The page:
The startups coming to Washington are making the next generation of educational toys and inventing new approaches to semantic search. They are pioneering medical devices to help detect and prevent heart disease, and building low-cost satellites to provide universal access to information about the changing Earth. These are just a few examples of the work that we’ll showcase for legislators -- work that is disrupting industries, creating new economic opportunity, and creating greater social good.
Check out our website to find out more about the agenda and consider joining us, too. Make your voice heard.
Startups are taking the lead in the debate on patent reform, but the nature of litigation is keeping too many victims silent. Settlements agreed to by startups often prevent information from coming out about the hardships faced by entrepreneurs.
On Tuesday, I had the opportunity to sit on a panel at the Consumer Electronics Show with patent experts from groups including Google, EFF, and Newegg. A lot of ground was covered (find great roundups in Ars Technica and Forbes), but we ran out of time before addressing one of the most critical issues facing startups: the inability of many companies to discuss cases after settling.
Why is this big deal for startups? As moderator Marvin Ammori pointed out at the end of the session, his call for questions on Twitter was answered by a host of direct messages from entrepreneurs unable to discuss the terms of settlements made. This opacity prevents a truly comprehensive understanding of the damage wrought by entities abusing bad patents.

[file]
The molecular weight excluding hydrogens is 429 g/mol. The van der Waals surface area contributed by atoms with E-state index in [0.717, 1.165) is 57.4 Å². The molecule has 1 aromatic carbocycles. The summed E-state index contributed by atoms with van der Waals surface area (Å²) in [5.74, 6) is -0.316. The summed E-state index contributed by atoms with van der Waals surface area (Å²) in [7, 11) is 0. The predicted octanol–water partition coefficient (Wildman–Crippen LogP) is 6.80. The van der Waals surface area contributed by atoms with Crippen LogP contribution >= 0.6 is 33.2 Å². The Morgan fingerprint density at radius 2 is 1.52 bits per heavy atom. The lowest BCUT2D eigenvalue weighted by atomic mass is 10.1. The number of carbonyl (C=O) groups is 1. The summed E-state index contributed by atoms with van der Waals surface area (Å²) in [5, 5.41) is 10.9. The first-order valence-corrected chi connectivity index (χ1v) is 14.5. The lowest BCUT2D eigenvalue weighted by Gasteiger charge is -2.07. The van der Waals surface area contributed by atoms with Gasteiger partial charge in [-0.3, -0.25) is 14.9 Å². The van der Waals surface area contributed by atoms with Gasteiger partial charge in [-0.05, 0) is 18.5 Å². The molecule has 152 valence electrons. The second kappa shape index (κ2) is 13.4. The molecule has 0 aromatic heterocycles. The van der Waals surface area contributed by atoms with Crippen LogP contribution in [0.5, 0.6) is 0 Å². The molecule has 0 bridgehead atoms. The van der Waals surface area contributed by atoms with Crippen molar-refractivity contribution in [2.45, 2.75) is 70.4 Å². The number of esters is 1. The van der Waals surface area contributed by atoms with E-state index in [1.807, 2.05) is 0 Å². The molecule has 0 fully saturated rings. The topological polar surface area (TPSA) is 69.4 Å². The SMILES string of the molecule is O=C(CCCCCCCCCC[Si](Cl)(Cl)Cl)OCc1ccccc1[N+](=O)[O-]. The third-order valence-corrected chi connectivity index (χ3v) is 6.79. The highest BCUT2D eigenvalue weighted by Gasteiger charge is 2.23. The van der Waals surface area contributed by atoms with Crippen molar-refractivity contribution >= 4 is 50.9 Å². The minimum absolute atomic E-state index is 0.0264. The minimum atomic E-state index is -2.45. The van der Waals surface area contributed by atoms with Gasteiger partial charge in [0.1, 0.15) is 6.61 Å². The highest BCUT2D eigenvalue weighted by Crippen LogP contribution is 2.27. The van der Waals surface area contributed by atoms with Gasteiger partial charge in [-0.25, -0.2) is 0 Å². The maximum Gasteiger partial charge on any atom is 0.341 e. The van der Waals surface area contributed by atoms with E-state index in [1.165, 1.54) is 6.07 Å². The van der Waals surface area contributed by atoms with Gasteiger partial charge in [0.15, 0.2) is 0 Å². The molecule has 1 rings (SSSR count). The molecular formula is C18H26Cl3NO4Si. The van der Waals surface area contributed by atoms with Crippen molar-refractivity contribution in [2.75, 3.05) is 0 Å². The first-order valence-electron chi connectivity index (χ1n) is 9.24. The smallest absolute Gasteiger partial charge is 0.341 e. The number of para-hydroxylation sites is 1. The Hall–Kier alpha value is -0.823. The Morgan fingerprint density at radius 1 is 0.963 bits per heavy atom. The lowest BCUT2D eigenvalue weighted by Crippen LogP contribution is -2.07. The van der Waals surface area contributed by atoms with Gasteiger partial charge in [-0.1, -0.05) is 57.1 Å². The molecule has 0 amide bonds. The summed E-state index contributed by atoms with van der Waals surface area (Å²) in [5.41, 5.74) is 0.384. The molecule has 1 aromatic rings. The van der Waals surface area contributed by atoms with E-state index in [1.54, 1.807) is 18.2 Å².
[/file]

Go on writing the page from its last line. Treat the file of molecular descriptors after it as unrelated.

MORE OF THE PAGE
Not much can be done to combat the silence imposed by gag orders and NDAs, but
Congressman Peter DeFazio, an Oregon Democrat, highlighted legislation during the panel that will help start the conversation on litigation reform in Congress. By decreasing the incentives to litigate, it is hoped that some of the thousands of annual patents suits may be prevented.
Startups can’t afford to be silent about the pain caused by the patent system. Engine is working to gather the stories of entrepreneurs to share with lawmakers. If you have a story to tell about the patent system, please reach out to me at firstname.lastname@example.org. Together we can change the way the patent system works.
The move by San Franciscan voters to approve Proposition E earlier this month was something of a coup for the tech industry. This shift in tax policy aims to encourage hiring and new business development in the city and saw support from the mayor, tech companies, and leaders in the venture capital community. While the impact of the reform will be evaluated over the coming years, the coordination of the tech and startup community around this policy is an encouraging achievement.
The important question we face after the success of Prop E is how to keep the dialogue between government, citizens, and innovators moving forward?
Technology companies and other interested advocates including the San Francisco Citizens Initiative for Technology and Innovation (sf.citi) backed Prop E, arguing the reform would be a catalyst for job creation in San Francisco. A video released during election season by sf.citi highlighted the important role technology can play in improving local governance and day-to-day problems.
For years, licensing, policy, and regulation have pitted the tech industry against itself, seeing companies use government as a wedge against competitors. Working together with businesses and other stakeholders to address policy challenges will help our communities and country emerge stronger, more efficient, and more prosperous. The first step is coming together. Engine has been working in local communities across the country as well as here in the valley to make local startup policy a priority. We encourage you to join Engine to be part of future success stories in your own backyard.
Next Thursday, we are going to continue this conversation. Please consider joining Engine for a roundtable on technology, economic growth, and local policy at 10am December 6. For more information, email us at email@example.com.
Photo courtesy of MomentsForZen.